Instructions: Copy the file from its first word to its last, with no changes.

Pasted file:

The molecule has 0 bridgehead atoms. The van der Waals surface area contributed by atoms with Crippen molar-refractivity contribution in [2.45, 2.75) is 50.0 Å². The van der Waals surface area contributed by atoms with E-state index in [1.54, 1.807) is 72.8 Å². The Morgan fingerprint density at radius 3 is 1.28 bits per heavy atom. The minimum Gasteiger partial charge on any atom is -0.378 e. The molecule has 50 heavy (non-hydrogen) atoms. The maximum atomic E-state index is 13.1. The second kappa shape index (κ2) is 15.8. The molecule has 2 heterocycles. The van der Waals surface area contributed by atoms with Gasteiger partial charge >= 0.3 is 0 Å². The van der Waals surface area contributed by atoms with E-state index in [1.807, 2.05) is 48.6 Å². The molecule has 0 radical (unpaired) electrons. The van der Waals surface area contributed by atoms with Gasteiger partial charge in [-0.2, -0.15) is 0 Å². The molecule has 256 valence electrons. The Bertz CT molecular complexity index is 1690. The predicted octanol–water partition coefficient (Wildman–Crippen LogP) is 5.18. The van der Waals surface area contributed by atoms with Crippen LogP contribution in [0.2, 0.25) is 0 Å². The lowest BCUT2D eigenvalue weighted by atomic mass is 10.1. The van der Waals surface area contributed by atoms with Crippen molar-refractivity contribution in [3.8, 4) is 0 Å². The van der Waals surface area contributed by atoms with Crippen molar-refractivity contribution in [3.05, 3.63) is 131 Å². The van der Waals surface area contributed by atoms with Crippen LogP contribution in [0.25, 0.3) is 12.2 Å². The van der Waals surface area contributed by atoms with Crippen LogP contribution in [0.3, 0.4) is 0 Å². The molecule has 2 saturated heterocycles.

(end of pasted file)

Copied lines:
The molecule has 0 bridgehead atoms. The van der Waals surface area contributed by atoms with Crippen molar-refractivity contribution in [2.45, 2.75) is 50.0 Å². The van der Waals surface area contributed by atoms with E-state index in [1.54, 1.807) is 72.8 Å². The Morgan fingerprint density at radius 3 is 1.28 bits per heavy atom. The minimum Gasteiger partial charge on any atom is -0.378 e. The molecule has 50 heavy (non-hydrogen) atoms. The maximum atomic E-state index is 13.1. The second kappa shape index (κ2) is 15.8. The molecule has 2 heterocycles. The van der Waals surface area contributed by atoms with Gasteiger partial charge >= 0.3 is 0 Å². The van der Waals surface area contributed by atoms with E-state index in [1.807, 2.05) is 48.6 Å². The molecule has 0 radical (unpaired) electrons. The van der Waals surface area contributed by atoms with Gasteiger partial charge in [-0.2, -0.15) is 0 Å². The molecule has 256 valence electrons. The Bertz CT molecular complexity index is 1690. The predicted octanol–water partition coefficient (Wildman–Crippen LogP) is 5.18. The van der Waals surface area contributed by atoms with Crippen LogP contribution in [0.2, 0.25) is 0 Å². The lowest BCUT2D eigenvalue weighted by atomic mass is 10.1. The van der Waals surface area contributed by atoms with Crippen molar-refractivity contribution in [3.8, 4) is 0 Å². The van der Waals surface area contributed by atoms with Crippen molar-refractivity contribution in [3.05, 3.63) is 131 Å². The van der Waals surface area contributed by atoms with Crippen LogP contribution in [0.25, 0.3) is 12.2 Å². The van der Waals surface area contributed by atoms with Crippen LogP contribution in [0.3, 0.4) is 0 Å². The molecule has 2 saturated heterocycles.